This time I will be switching things around for one of the best albums of all time; Sad Singalong Songs by the Dutch rock singer Anouk. Instead of writing a track-by-track review, I will review it as a whole, but individually too. The album is one of those should-have-been concept records a la LEMONADE by Beyoncé. It is a symphonic rock LP that will remind you to the best tracks by Lana Del Rey, yet with amazing vocals that have a certain soul reminiscence like Adele’s – full of timeless anthems that would have made Led Zeppelin scrap Stairway To Heaven in a heartbeat. In one word: AMAZING!

I would like you, the reader, to experience this review in a different way, so I ask you to play the album as you read through the text. One thing that is truly satisfying about this record is that every song is linked to the next one by ambient sounds such as cars driving through a lonely, wet street, this packs tight all the tracks into a full soundtrack of an untold story! To not make things too long, I will divide the review into three 3-4 smaller reviews.

(Click play on each video before reading the paragraph below)


A train starts its journey during the first seconds of “The Rules”, setting the mood of the album, representing a change – a lover that is going away perhaps? Right when the train seems far the song kicks off with a full cinematic brass ensemble, church organ and choir. Anouk sings about the rules of love, enumerating them in a bossy rock voice whilst the thunderous drum rolls and the orchestra follow along using a simple but effective dramatic melody over and over. A heavenly chorus builds up, using a series of demands to her lover to finally reach a climax where she says that if he does so, she “will absolutely love you“.

The whole song is constantly building up until being released in the chorus, it’s an emotional roller coaster where she switches between being doubtful to loving blindly. The lyrics portray perfectly this and every melody serves to this purpose. This opening track ends in a relaxed note, where she releases all her stress, the instrumentation helps in this since she literally moves from very compressed dramatic music to smooth church bells ringing.


“Rule number one – there will be no rules
Rule number two – that’s for you, that’s for you
Rule number three – when in doubt, there’s the door
Rule number four – tell me more, tell me more, tell me more”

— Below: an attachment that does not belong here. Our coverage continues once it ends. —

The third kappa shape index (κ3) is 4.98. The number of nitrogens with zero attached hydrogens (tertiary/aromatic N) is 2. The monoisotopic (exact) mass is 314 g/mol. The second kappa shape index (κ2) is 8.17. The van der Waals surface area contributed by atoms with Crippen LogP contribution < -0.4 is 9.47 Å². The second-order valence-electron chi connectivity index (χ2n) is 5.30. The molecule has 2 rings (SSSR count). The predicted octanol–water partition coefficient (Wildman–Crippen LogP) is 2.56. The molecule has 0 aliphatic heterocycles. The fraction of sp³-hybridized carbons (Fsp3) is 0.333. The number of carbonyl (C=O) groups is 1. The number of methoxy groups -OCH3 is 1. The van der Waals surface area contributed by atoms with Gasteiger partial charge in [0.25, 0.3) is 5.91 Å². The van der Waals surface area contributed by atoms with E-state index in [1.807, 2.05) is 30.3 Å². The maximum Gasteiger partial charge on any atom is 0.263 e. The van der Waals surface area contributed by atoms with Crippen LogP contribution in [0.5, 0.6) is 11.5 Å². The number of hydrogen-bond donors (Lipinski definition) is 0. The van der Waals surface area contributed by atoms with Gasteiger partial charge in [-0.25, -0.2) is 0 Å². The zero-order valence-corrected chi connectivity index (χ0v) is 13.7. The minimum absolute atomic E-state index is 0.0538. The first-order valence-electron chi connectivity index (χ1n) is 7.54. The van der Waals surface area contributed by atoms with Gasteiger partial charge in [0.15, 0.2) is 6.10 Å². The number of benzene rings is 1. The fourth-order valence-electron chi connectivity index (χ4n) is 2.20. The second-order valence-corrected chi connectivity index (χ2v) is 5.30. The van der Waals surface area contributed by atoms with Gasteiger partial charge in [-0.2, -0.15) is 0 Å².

Some conga drums are the transition and foundation to “Pretending As Always“, a straight up soundtrack ballad where the “Nobody’s Wife” singer complains about being sad after a break-up, at some points it sounds like she is singing about her lover cheating on her after he went somewhere else. The chorus hits hard, the orchestra and choir support Anouk’s voice, sounding like a massive worldwide anthem. During the second verse the choir questions how true was her love and whether she showed it or not, and she answers back, that’s one of the highlights of the song. In the choruses she claims that “they won’t love you like I love you” further confirming the theory of the cheating lover. At this point she is pleading him to come back, to start again.


“I looked at the ground, it’s filled with lies
When you got lost, I got so lonely
Give it time, don’t move on
Let it dry, time’s passing by so slowly “



Birds kicks off right when a few birds appear, after “Pretending As Always” finishes. Here, Anouk sings about dreams shattering down or, in the context of the album’s lyrics, the relationship finally ending. They describe a rather hopeless situation – birds falling down, not being able to fly – that I interpret as dreams or hopes that used to fly freely are just precipitating. The instrumentation takes the listener to a dreamy atmosphere, the clouds, and wanders around until expanding into the chorus which instead of hitting hard, it is like a shock wave of harps and strings that make you want to fly. The bridge builds up to an even bigger and more complex final chorus where you can see flocks of birds flying across the sky in spirals.


“Birds falling down the rooftops
Out of the sky like raindrops
No air, no pride
That’s why
Birds don’t fly”